Wee Kiat Lau & Gerrit Maus

Boosted visual performance after eye blinks

Jit Wei A. Ang & Gerrit Maus

The lab, 2018, after managing escape from the “Mausoleum”

After two busy weeks of helping to host and attending several local conferences (PRNI, BrainSTIM, OHBM, NBIA), we took a half day off to attempt an escape from the Mausoleum (we managed… with bare seconds to spare).

Aaron, Wee Kiat, and Yulia staffing the bar at the BrainSTIM reception

Welcome to Arnab Biswas, who joined our lab this week as Lab Manager and Research Assistant. He will be taking care of our equipment and the new lab, and embark on his own research projects soon.

The lab just finished a successful visit to the Vision Science Meeting in Florida. Aaron, Wee Kiat and Yulia all presented their latest research findings as posters, and Christine Veras (now at University of Texas at Dallas) showed her “Silhouette Zoetrope” at the Demo Night.

A potential benefit of eye blinks? Performance in RSVP tasks after blinks (and blanks)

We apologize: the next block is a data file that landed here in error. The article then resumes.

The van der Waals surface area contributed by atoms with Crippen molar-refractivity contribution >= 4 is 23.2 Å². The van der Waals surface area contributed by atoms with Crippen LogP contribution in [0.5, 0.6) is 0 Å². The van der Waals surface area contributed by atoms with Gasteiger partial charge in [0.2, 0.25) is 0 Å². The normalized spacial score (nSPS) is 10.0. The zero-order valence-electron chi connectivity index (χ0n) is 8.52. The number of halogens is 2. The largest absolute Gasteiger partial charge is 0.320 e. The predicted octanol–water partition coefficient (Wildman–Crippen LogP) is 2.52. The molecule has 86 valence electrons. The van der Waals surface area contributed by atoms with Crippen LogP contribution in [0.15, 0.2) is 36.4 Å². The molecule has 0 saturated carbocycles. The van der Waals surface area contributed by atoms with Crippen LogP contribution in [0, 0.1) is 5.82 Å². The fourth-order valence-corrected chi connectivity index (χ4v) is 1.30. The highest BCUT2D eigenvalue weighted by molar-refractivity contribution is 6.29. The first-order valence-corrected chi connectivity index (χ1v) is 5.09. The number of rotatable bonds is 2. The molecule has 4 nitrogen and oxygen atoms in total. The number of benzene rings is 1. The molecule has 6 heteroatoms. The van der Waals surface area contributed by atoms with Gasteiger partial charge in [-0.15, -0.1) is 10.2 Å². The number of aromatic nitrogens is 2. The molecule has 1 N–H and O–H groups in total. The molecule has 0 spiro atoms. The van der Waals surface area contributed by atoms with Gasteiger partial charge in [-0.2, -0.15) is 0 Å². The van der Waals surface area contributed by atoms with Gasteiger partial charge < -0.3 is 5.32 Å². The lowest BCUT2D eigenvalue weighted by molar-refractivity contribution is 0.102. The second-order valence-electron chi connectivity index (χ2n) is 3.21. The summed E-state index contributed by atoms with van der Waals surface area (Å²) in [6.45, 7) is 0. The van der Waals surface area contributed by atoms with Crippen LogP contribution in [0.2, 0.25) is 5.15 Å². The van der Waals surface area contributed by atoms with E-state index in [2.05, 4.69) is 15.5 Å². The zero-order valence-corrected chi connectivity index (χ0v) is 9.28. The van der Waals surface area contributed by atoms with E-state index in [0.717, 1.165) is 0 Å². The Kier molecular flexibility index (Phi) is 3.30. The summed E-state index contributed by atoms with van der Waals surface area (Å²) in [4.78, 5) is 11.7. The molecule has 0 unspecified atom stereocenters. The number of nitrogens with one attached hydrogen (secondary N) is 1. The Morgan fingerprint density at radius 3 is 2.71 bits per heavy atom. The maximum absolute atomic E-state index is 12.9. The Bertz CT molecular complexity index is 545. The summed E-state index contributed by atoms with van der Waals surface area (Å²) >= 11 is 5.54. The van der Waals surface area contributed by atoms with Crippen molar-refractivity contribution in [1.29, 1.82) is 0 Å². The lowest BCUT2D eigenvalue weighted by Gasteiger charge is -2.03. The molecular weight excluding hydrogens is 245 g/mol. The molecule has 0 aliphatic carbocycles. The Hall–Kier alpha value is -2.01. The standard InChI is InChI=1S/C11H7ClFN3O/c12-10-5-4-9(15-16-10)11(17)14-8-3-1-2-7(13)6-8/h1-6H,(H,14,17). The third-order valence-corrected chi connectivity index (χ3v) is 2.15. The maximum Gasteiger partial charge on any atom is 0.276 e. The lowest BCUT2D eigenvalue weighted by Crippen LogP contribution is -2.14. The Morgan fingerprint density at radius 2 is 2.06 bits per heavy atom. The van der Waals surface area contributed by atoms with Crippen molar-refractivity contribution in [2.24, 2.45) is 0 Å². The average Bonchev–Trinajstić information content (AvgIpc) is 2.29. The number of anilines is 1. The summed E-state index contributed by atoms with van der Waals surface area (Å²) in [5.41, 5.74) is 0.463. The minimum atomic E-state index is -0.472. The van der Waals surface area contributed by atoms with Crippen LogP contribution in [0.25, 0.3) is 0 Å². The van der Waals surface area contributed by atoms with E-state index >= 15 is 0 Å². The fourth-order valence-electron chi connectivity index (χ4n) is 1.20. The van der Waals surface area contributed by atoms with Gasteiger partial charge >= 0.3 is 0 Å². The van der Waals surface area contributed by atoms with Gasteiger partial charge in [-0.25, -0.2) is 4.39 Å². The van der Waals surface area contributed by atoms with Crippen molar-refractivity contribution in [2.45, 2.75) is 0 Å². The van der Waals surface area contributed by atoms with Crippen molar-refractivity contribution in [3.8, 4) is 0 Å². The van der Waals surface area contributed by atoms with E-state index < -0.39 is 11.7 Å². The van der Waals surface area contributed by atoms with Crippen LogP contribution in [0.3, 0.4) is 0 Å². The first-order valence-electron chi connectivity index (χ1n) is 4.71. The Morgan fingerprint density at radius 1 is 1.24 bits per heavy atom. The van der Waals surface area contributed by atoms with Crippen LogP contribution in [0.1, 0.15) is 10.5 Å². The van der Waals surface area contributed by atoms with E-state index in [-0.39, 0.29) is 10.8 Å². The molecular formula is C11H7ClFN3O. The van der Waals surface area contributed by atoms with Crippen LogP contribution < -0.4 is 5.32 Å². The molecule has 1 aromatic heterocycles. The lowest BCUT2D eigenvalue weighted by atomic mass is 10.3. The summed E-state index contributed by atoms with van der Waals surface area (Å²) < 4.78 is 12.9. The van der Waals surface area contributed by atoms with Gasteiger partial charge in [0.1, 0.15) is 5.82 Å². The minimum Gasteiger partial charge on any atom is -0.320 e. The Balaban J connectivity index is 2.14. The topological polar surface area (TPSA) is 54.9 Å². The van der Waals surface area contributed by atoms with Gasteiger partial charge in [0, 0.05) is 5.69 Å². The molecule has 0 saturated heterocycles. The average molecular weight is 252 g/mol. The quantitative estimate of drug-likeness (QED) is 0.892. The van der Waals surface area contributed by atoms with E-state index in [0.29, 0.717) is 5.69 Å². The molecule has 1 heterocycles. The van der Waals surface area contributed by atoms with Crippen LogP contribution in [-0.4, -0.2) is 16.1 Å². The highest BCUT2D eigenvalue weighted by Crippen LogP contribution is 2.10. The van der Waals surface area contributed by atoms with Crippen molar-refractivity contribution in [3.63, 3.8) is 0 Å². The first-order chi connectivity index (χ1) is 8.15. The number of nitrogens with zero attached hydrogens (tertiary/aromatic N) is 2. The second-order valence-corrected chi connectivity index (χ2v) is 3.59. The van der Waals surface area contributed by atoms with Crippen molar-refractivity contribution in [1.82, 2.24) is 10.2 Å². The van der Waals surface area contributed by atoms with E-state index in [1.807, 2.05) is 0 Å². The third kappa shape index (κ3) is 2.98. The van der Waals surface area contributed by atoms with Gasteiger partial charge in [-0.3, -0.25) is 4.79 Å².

Jit Wei (Aaron) Ang, Gerrit Maus

Anisotropic gaze adaptation in reflexive and voluntary blinks
Wee Kiat Lau, Gerrit W Maus

Comparing filling-in of spatiotemporal patterns in the blind spot, under occlusion, and across artificial scotomata
Yulia Revina, Gerrit Maus

Lothar Spillmann

This week an eminent vision scientist from Germany will visit our lab at NTU. Lothar Spillmann from the University of Freiburg is the discoverer of the watercolour illusion, the co-founder of the European Conference on Visual Perception (ECVP), and has made numerous contributions to the field of Gestalt Psychology, visual perception, and neurophysiology of the visual system.

Lothar will present a CLASS Distinguished Lecture on Tuesday, April 24th at 3 pm in the HSS Conference Room (see details below). All welcome! (Please register here)

In “Illusory occlusion affects stereoscopic depth perception”, published today in Scientific Reports, we show that filled-in percepts in the blind spot can influence our perception of depth of other objects. When two bars cross in the blind spot–one that is filled in and one that is visible to both eyes with an actual disparity signal that should determine its perceived depth–the filled in bar can nevertheless perceived to be in front and also “push” the other bar to be seen further away. This finding tells us more about filling-in processes occuring in visual cortex and how they can influence other perceptual processes.

Congrats to Mandy Chen from UC Berkeley, who worked on this study together with Rachel Denison (now at NYU), David Whitney, and Gerrit Maus (at NTU Singapore).

Stimuli for comparing depth perception of filled-in and binocular objects at the blind spot